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Conference Paper

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In the roughly 20 months since the Patent Trial and Appeal Board (PTAB) was born, petitioners have filed over a thousand requests for inter partes review (IPR), roughly 200 of which have come to a final conclusion. To the surprise of many, early IPRs have overwhelmingly been decided in petitioners' favor. Among IPRs in which the PTAB has issued a final written decision, 83 percent were instituted against all claims challenged by the petitioner and 76 percent concluded with the cancellation of all challenged claims. Overall, 94 percent of all claims instituted in an IPR decided on the merits have been cancelled. Though this data has already made quite a splash in the patent community, it alone tells us little about whether IPR is thus far accomplishing its original goal of serving as a quick, efficient alternative to defending patent suits filed in federal court, particularly those filed by non-practicing entities. This study aims to shed light on this question by pairing data on IPRs with data on the NPE-status of challenged patents' owners and data on the timing and outcome of co-pending litigation.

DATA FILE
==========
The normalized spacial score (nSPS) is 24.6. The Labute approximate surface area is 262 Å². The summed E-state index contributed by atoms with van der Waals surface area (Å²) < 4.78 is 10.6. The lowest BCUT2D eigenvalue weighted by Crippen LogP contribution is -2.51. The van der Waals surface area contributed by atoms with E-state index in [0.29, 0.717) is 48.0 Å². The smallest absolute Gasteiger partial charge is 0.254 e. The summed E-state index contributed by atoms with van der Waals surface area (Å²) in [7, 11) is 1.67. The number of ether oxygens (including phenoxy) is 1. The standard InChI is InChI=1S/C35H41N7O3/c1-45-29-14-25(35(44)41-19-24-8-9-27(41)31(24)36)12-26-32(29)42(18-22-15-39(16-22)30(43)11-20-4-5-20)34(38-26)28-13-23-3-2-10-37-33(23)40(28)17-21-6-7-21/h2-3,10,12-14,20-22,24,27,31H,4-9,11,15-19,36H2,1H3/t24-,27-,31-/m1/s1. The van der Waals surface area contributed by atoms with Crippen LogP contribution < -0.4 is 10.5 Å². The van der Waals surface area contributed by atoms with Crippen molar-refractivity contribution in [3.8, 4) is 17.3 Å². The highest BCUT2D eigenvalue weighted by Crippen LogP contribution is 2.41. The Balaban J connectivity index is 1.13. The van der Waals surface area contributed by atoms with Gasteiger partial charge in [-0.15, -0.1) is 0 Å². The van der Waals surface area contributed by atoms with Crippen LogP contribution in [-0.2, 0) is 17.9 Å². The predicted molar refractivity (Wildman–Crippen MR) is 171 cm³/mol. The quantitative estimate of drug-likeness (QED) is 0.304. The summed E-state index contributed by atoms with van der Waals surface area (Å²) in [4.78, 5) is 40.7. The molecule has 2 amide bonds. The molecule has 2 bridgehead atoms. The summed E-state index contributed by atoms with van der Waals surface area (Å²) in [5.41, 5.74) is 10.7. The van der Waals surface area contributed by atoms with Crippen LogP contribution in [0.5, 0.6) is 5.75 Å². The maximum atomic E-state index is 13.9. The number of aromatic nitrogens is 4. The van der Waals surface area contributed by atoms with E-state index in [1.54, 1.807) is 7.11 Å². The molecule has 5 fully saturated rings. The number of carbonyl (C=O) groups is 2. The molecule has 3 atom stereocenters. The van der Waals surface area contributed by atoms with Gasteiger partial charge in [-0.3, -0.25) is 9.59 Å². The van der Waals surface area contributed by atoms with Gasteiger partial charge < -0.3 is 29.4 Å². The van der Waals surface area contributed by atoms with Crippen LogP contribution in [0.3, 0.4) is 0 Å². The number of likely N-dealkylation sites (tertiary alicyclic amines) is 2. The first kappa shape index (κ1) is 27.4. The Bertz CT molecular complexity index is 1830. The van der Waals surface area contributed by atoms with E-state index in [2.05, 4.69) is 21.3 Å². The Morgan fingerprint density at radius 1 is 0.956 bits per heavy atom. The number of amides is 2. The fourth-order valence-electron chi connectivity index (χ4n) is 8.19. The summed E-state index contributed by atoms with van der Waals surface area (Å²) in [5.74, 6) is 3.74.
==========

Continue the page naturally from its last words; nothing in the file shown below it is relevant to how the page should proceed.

Presentation given at August 2014 Intellectual Property Scholars Conference at Berkeley Law.


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